Displaying items by tag: methodology
Help! What I was told to do isn’t working!
How you do things is just as important as what you are doing! While you may understand what to do, actually carrying it out in the right way is also important to your dog’s success!
Below are some common examples I have come across recently.
- Early neurological stimulation is a program that is done on individual pups in a litter when the pups are between 3 and 16 days old to help build a more resilient adult dog. Doing the protocol earlier or later will affect how much impact it has on each pup. Doing each step shorter or longer also affects the outcome. Doing 3 seconds instead of 5 makes a big difference. How often the protocol is done (such as more than once a day) can also affect the outcome.
- Once a pup comes home, socialization to your world is key to later confidence. Whether you force the pup into situations or let him decide how fast he will go into interactive situations is one example. Do you set the pace of interaction or do you let your pup set the pace or something in between?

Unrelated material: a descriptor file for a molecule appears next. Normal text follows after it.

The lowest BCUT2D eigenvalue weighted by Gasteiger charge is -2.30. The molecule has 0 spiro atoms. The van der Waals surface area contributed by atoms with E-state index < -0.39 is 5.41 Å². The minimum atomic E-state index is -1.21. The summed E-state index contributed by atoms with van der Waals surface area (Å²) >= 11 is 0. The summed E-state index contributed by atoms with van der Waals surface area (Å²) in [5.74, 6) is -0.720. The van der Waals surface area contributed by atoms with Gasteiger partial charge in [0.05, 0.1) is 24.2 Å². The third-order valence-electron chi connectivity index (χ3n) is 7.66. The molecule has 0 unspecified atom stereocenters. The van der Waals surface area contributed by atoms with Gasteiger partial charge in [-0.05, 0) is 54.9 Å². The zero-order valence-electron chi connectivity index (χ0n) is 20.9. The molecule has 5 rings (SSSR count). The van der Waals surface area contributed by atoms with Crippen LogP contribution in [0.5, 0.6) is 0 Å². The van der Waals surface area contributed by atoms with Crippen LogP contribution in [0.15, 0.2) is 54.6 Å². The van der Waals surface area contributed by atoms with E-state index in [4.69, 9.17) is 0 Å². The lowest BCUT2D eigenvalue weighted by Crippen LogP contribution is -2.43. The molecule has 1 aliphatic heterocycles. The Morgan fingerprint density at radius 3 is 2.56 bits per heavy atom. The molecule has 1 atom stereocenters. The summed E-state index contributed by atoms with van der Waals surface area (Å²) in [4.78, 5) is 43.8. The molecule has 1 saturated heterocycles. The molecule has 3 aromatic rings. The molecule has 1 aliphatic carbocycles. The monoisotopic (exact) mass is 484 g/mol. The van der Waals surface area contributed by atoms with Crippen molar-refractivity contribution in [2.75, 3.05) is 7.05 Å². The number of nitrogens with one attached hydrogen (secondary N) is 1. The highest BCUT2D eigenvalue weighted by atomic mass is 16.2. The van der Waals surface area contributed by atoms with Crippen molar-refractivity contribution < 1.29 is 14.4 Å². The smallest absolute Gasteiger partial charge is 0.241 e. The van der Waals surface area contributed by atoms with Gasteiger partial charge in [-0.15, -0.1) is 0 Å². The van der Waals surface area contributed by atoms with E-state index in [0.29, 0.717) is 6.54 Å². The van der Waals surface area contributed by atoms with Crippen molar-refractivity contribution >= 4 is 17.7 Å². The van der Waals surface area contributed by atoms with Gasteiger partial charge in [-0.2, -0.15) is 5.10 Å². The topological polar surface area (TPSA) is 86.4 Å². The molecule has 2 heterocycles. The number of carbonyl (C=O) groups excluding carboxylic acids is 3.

- When carrying out a systematic desensitization process for excitement before going for walks, do you leave a harness on a doorknob or do you take it out only for desensitization sessions. Do you have the harness close to the dog or far away to start with?
- When you are training operantly, how is your timing? What criterion are you using as your objective for that session? Where are you delivering your treat? Are you talking to your dog and making extra motion when you train? These can confuse a dog.
- When using massage, do you use long firm strokes or short fast strokes? Long slow strokes with a full hand can calm a dog. Short fast strokes using just the finger tips can actually excite a dog and do the opposite of what you want.
So the next time you read a training description or watch a video, it is good to pay attention to how you do something, not just what you do!
And if you find the process isn’t working for you, get some help from an experienced trainer who can spot these tiny pieces that can make a huge difference in you and your service dog’s success.
Book a Zoom consult, show me what you are doing and how you are doing it, or submit a video for us to discuss! You’ll be glad you did! Little changes can have big effects!